Thursday, September 1, 2005

Records In Review: The Arcade Fire--The Arcade Fire

Once again, I'm indulging my suspicion of over-hyped bands. I have to admit that I haven't really taken to the singles I've heard off the Montreal band's big furry hit album Funeral, as their tightly-wound new wave revivalist sound makes me want to switch to decaf. This is their debut disc, which is referred to as an ep, despite being longer than your average Hives album. And it's actually quite good.

I've wondered a lot recently where this pairing of Brit '80s new wave and country came from. I guess it depends which way 'round you're looking: was it new wave revivalists gone c&w, or American jangle-pop bands discovering the '80s? In any event, I blame it all on New Order for doing "Love Vigilantes." That's my theory and I'm sticking to it...'til tomorrow morning, at least. Any music historians and scenesters out there are welcome to set me straight.

The Arcade Fire has a fair bit of twang to it, although it's most prominent on the two tracks that book-end this collection, which are my least favourite. There's some good material in between, though, when they're not sounding like a less arch version of The Flaming Lips. "No Cars Go" is a good straight-ahead number with more of that aforementioned new wave bent, but it's less in-your-face than their recent music. "I'm Sleeping In A Submarine," which revolves around a nice 12/8 swirling piano bit, is prettily whimsical and understated--or as understated as Regine Chassagne's Bjork sound-alike vocals allow. "Headlights Look Like Diamonds" is the real studio production piece of the record and there's a definite Flaming Lips correlation viz the slightly OTT orchestration and general sweep, but the development is more organic and less episodic than on The Lips' more recent stuff. A lot of nice textural contrasts, too.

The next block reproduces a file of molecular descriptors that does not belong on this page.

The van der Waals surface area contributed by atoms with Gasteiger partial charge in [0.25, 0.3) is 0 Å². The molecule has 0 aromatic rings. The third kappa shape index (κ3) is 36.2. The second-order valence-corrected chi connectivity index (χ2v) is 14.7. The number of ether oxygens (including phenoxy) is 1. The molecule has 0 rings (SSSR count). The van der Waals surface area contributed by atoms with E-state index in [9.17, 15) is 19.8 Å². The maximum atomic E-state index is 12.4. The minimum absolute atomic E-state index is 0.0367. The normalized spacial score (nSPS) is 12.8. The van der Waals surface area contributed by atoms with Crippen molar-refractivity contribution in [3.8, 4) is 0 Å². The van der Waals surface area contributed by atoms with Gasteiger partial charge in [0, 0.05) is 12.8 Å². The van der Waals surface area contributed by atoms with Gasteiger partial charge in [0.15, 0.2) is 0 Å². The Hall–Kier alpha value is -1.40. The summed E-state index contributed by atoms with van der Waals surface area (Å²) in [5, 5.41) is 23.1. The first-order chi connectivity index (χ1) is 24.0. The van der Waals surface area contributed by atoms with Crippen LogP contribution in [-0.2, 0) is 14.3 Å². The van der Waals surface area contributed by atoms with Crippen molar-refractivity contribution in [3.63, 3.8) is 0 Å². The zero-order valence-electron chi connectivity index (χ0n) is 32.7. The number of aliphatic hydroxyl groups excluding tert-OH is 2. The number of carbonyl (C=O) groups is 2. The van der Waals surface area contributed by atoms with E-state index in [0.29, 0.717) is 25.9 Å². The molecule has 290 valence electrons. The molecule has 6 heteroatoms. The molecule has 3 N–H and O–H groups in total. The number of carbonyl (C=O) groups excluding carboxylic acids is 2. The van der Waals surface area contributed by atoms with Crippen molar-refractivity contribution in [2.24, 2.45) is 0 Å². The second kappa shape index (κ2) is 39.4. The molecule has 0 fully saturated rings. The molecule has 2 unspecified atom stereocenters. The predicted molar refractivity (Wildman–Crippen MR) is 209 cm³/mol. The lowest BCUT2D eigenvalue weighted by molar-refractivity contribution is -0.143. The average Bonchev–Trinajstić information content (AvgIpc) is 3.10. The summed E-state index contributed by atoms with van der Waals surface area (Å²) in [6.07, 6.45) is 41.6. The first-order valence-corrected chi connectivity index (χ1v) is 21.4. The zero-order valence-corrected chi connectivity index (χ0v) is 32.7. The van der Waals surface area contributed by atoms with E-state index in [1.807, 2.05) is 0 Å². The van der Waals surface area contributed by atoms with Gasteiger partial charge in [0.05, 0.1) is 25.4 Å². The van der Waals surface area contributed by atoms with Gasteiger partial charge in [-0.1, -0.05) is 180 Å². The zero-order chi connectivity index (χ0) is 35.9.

This edition is supposedly remastered, although it's not credited in any way. The artsy packaging of the disc will no doubt appeal to youngsters with Romantic tendencies, a condition which is now apparently treatable.